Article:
This sweet multicultural story will resonate with anyone who has experienced stage fright, but Hana’s achievement will be...

HANA HASHIMOTO, SIXTH VIOLIN

When Hana Hashimoto signs up for the school talent show after only three violin lessons, her brothers laugh, but with diligent practice, she learns to make some surprising sounds.

Long ago, Hana’s grandfather Ojiichan was a professional violinist in Japan. When she and her brothers visited him the previous summer, he would play for them. She loved to hear what he could do with his instrument. Not only did he play classical pieces, he could play songs, imitate natural sounds and compose melodies for dancing fireflies. Hana hopes to learn to play like that. Uegaki’s narrative and Leng’s pleasing illustrations, spreads and vignettes drawn with pencil and digitally colored, seamlessly incorporate details of both Japanese and North American life. Hana practices every day. She plays for her unappreciative brothers, attentive parents, curious dog or a row of empty chairs (one holding a picture of her grandfather). When it’s time to perform, she worries and waits with “a walloping heart.” Two moving spreads show the small child on a vast stage, emphasizing her sudden anxiety and the relief of finding friendly faces in the audience.

This sweet multicultural story will resonate with anyone who has experienced stage fright, but Hana’s achievement will be particularly satisfying to young string players who have made some unusual music themselves. (Picture book. 5-8)

Pub Date: Aug. 1, 2014

ISBN: 978-1-894786-33-1

Page Count: 32

Publisher: Kids Can

Review Posted Online: June 18, 2014

Kirkus Reviews Issue: July 15, 2014

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A surprisingly nuanced lesson set in confidence-building, easy-to-decode text.

BO'S MAGICAL NEW FRIEND

From the Unicorn Diaries series , Vol. 1

A unicorn learns a friendship lesson in this chapter-book series opener.

Unicorn Bo has friends but longs for a “bestie.” Luckily, a new unicorn pops into existence (literally: Unicorns appear on especially starry nights) and joins Bo at the Sparklegrove School for Unicorns, where they study things like unicorn magic. Each unicorn has a special power; Bo’s is granting wishes. Not knowing what his own might be distresses new unicorn Sunny. When the week’s assignment is to earn a patch by using their unicorn powers to help someone, Bo hopes Sunny will wish to know Bo's power (enabling both unicorns to complete the task, and besides, Bo enjoys Sunny’s company and wants to help him). But when the words come out wrong, Sunny thinks Bo was feigning friendship to get to grant a wish and earn a patch, setting up a fairly sophisticated conflict. Bo makes things up to Sunny, and then—with the unicorns friends again and no longer trying to force their powers—arising circumstances enable them to earn their patches. The cheerful illustrations feature a sherbet palette, using patterns for texture; on busy pages with background colors similar to the characters’ color schemes, this combines with the absence of outlines to make discerning some individual characters a challenge. The format, familiar to readers of Elliott’s Owl Diaries series, uses large print and speech bubbles to keep pages to a manageable amount of text.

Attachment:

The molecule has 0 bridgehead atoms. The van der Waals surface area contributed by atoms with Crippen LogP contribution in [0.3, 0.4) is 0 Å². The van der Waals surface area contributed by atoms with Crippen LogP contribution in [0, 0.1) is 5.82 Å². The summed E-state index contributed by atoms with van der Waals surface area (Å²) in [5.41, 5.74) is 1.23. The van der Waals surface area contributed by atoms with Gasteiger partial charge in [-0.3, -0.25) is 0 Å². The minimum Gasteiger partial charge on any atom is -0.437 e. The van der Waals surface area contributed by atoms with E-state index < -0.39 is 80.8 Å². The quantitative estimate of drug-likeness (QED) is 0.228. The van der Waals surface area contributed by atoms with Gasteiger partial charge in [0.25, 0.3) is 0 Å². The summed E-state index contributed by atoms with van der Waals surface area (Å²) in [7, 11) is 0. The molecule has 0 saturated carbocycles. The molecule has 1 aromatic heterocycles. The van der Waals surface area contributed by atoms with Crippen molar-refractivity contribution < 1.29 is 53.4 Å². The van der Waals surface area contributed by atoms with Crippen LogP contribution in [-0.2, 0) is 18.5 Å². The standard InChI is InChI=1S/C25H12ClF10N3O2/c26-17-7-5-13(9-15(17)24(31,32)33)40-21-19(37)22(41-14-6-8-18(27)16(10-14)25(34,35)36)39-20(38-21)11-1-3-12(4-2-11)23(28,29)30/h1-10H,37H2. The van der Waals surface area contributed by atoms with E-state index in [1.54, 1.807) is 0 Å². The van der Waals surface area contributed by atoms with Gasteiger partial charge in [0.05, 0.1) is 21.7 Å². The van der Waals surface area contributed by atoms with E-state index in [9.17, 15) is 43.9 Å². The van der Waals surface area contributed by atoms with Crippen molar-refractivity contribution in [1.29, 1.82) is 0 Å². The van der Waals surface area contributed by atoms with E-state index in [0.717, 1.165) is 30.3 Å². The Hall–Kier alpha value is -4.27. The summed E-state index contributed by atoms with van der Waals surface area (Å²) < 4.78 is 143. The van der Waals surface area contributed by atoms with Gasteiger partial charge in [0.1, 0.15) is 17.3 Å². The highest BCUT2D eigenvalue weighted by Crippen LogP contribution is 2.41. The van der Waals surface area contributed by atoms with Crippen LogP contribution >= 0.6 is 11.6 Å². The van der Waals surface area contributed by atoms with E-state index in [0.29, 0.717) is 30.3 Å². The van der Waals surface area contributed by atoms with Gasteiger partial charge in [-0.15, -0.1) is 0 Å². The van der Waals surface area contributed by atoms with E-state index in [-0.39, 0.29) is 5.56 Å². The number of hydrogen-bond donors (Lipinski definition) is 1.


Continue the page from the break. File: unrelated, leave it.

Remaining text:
A surprisingly nuanced lesson set in confidence-building, easy-to-decode text. (Fantasy. 5-8)

Pub Date: Dec. 26, 2019

ISBN: 978-1-338-32332-0

Page Count: 80

Publisher: Scholastic

Review Posted Online: Sept. 29, 2019

Kirkus Reviews Issue: Oct. 15, 2019

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A lesson that never grows old, enacted with verve by two favorite friends

WAITING IS NOT EASY!

From the Elephant & Piggie series

Gerald the elephant learns a truth familiar to every preschooler—heck, every human: “Waiting is not easy!”

When Piggie cartwheels up to Gerald announcing that she has a surprise for him, Gerald is less than pleased to learn that the “surprise is a surprise.” Gerald pumps Piggie for information (it’s big, it’s pretty, and they can share it), but Piggie holds fast on this basic principle: Gerald will have to wait. Gerald lets out an almighty “GROAN!” Variations on this basic exchange occur throughout the day; Gerald pleads, Piggie insists they must wait; Gerald groans. As the day turns to twilight (signaled by the backgrounds that darken from mauve to gray to charcoal), Gerald gets grumpy. “WE HAVE WASTED THE WHOLE DAY!…And for WHAT!?” Piggie then gestures up to the Milky Way, which an awed Gerald acknowledges “was worth the wait.” Willems relies even more than usual on the slightest of changes in posture, layout and typography, as two waiting figures can’t help but be pretty static. At one point, Piggie assumes the lotus position, infuriating Gerald. Most amusingly, Gerald’s elephantine groans assume weighty physicality in spread-filling speech bubbles that knock Piggie to the ground. And the spectacular, photo-collaged images of the Milky Way that dwarf the two friends makes it clear that it was indeed worth the wait.

A lesson that never grows old, enacted with verve by two favorite friends . (Early reader. 6-8)

Pub Date: Nov. 4, 2014

ISBN: 978-1-4231-9957-1

Page Count: 64

Publisher: Hyperion

Review Posted Online: Nov. 5, 2014

Kirkus Reviews Issue: Nov. 15, 2014

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